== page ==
Thursday, March 16, 2023


Left Coast Crime 2023

 Hello, Dear Readers. I (Donis) am not really here today. I am in Tucson Arizona at Left Coast Crime. This is a rather alarming thing for me, since I haven't been in a large group setting for three years and I'm not sure I remember how to interact with others. I suppose I have to start sometime!

One fun thing I'm doing is participating in a live panel on Friday (St. Patrick's Day) morning entitled “Why We Love Research”, with Elizabeth Crowens, Clare Broyles, and Susan McDufee. The wonderful Francine Mathews was scheduled to be on our panel, but she came down with Covid at the last minute. I hope this doesn't bode ... anything!

Anyway, about research: I do a tremendous amount of research for my books. One would expect this of a historic novelist. But only a very small percent of the research I do for each book finds its way onto the page. I'm not writing a history book. I'm trying create a world, and it's amazing how little it takes to add just that perfect touch of authenticity to your story.

Mickey Spillane, when asked how much research he does in the intent of authenticity said, "None. My job is not to tell the truth. My job is to make you believe." (Note: I’ve used that quote for years, but when I looked it up for this entry, I see that it’s actually “I don’t research anything. When I need something, I make it up.” However, I like my version, so there it is. D.)

So why do research if all you have to do is make things up?

The purpose of research is to inform you, the writer, so that when you come to write, you do so from a position of knowledge, not putting all that knowledge on display, but using it to give you and your reader an absorbing, enjoyable, and authentic experience.

My own familiarity with the era I'm writing about is going to show without my having to make a big deal out of it. The characters are going to move naturally through their world without thinking about it, just like we do in our own world. 

I’m able to find out a lot on the internet, but it’s surprising how difficult it sometimes is to find simple facts that would be readily available if I was on the scene. So, I often end up on the phone, explaining what I need to a librarian or historian in whatever area or subject I am interested in.

Libraries have info you don't have. Right now I’m researching realistic and historically accurate ways to kill people. This is always problematic for me. Sadly, I have reached such a state of paranoia that I am a little bit afraid to do murderous research on my home computer, lest the NSA bust down my door in the middle of the night. Once I spent many hours doing anonymous research on library computers because wanted to discover exactly how oil field workers used nitroglycerin to clear obstructions from a well. I am writing murder mystery, after all, and I thought that blowing someone to hell with nitro seemed like a colorful way to commit murder.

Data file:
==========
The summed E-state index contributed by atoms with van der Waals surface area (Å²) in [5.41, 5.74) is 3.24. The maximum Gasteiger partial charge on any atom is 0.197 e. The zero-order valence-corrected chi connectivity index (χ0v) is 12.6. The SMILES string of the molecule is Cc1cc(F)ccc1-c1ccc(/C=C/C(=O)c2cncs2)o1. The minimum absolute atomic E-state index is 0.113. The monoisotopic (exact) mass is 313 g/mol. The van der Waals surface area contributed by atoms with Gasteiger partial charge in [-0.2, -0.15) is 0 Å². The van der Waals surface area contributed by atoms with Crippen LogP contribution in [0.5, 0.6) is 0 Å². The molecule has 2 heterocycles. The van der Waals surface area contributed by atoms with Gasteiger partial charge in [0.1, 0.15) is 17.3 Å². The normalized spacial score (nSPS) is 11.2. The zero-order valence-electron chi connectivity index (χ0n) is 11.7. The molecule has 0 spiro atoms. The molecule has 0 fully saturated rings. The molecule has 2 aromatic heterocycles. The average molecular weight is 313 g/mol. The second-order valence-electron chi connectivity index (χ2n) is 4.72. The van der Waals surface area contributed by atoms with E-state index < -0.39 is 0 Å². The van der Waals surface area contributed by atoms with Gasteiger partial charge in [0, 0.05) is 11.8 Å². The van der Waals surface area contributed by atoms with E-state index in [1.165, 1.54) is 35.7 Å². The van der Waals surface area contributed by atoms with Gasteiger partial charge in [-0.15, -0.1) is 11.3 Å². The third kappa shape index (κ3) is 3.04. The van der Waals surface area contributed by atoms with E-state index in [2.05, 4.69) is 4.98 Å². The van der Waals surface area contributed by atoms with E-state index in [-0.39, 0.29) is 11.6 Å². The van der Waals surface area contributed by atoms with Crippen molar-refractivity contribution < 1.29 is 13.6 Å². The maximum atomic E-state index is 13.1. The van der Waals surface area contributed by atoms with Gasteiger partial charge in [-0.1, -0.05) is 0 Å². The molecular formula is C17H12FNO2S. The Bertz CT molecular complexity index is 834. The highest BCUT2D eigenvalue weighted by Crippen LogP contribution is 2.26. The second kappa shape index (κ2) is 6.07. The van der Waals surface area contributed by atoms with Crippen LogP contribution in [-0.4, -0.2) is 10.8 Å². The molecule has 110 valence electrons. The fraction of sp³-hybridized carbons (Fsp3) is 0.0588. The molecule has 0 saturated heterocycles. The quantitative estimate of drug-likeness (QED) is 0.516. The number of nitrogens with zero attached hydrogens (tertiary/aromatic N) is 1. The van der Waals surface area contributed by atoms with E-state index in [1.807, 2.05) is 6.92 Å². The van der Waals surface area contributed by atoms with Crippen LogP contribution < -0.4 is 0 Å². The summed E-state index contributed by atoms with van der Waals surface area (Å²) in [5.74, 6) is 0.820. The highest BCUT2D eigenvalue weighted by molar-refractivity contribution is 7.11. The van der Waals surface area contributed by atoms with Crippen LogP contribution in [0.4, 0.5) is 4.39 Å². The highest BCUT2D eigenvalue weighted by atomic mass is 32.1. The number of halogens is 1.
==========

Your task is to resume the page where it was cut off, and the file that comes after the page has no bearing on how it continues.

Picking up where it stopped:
How much research is too much? I mean, eventually you have to write the book. it isn’t necessary to do so much research that I become the world’s foremost expert on my subject. The golden rule of writing is that you must never put anything in your novel that is going to take the reader out of the story. 

Concentrate on finding key points.  Drop details into your story like little jewels.  All you need are the important points and the reader will connect the dots.

Unless you’re writing a research paper or a textbook, a good writer, historic or otherwise, tries to make the reader feel that he’s had a true experience of a time or place or event.  You want to be accurate, but the point is not to give the reader information.  The point is to give the reader an experience. Your job is to make the reader believe.

p.s. When I do play fast and loose with history, such as move a historical event up a couple of months or have a historical character show up somewhere he never went, I always put an authors note explaining the truth at the end of the book. Some reader knows what really happened, and believe me, they'll let you know if you got it wrong.